By Musa Adamu, Abuja
The House of Representatives yesterday passed a vote of no confidence in the Inspector General of Police (IGP), Idris Ibrahim.
Coming under a matter of public importance, on thuggery in Kano state, moved by Rep. Nuhu Damburam (APC) Kano; and another motion moved by Rep. Mark Gbillah, the House called on the President to replace the Police boss with a more professional Police officer.
The House, which took the decision after amendment to the prayer of the motion was taken from Hon. Gbilla, also wants Police Police Public Relation Officer (PRO), Jimoh Moshood sacked for his alleged derogatory remarks against the Governor of Benue state, Samuel Ortom.
Moving the motion, Damburam stated that the Nigerian Police Force and other security agencies have turned blind eyes to illegal act of terror being perpetrated in the open.
The House, in its resolution, mandated its constituted House Committee on recent killings and insecurity in the country to investigate the alleged statement made by the IGP and the implications to his ability to superintend the resolution of the killings in Benue and other parts of the country, if found to be true.
Contributing to the debate before the resolution, Hon. Abdullahi Mahmud Gaya (Kano APC) disagreed with the motion, suggesting that political thuggery was not a recent challenge, saying it had always been the case in the state.
He recalled that under Senator Rabi’u Musa Kwankwaso, as Governor of the state, President Muhammadu Buhari was denied entry into Kano.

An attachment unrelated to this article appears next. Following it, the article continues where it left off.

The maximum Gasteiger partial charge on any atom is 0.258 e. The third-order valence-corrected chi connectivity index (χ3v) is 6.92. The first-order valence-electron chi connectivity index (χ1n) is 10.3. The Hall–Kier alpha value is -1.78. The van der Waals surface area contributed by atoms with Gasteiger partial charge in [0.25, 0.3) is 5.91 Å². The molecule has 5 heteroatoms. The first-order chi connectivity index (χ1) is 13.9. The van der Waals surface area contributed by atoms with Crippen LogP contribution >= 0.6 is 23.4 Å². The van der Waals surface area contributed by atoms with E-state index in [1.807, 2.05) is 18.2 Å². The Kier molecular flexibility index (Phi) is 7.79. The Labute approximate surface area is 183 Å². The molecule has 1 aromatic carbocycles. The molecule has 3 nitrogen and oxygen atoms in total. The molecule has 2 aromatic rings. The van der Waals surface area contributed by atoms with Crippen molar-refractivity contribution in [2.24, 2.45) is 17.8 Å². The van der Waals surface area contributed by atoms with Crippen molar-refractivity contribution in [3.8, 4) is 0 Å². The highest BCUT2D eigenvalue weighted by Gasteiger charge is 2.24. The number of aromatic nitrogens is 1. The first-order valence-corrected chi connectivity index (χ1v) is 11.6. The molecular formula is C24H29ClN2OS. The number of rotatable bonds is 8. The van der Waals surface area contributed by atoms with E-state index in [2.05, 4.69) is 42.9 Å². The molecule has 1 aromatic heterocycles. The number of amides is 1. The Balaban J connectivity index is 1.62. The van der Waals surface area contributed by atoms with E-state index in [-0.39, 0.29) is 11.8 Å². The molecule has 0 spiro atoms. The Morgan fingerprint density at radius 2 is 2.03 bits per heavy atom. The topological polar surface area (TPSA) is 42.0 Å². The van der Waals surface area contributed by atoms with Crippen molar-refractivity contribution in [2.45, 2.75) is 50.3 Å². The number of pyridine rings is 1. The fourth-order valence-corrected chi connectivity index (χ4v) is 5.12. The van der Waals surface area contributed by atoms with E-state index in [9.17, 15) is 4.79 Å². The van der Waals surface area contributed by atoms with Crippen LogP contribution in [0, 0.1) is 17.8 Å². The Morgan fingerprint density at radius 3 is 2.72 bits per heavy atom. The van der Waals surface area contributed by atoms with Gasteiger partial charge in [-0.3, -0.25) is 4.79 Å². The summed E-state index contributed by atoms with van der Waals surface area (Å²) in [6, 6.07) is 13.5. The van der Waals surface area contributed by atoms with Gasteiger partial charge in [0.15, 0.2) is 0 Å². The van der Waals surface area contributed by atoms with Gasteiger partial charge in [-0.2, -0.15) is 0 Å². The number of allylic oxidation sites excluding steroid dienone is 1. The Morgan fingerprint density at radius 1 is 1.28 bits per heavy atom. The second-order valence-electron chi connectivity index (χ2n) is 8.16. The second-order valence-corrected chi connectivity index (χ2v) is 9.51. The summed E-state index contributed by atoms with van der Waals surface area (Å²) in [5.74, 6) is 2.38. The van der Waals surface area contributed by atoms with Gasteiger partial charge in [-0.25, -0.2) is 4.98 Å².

He further recalled that Senator Kabiru Gaya was forced to cancel his visit to Kano when he was threatened with death during the reigns of Senator Kwankwaso as Governor of the state.
He described the refusal of police to grant security cover to Senator Kwankwaso to visit Kano as “What goes around comes around,” adding that the same police and thugs were used to stop those who wanted to visit Kano in the past.
Placing the blame of political thuggery on all politicians from Kano, Hon Gaya said there was no Kano politician without thugs. He said rather than apportioning blames, the House should help in bringing the actors in the state together for amicable settlement.
He appealed to all the actors in the matter to own up and collectively find solution to the crisis, saying the crisis can only end when all the actors decide to put an end to it.
However, in disagreeing with generalizing the blame for thuggery on every Kano politician, Hon Madaki Aliyu, denied harboring a gang of thugs, clarifying that those found around were his well wishers.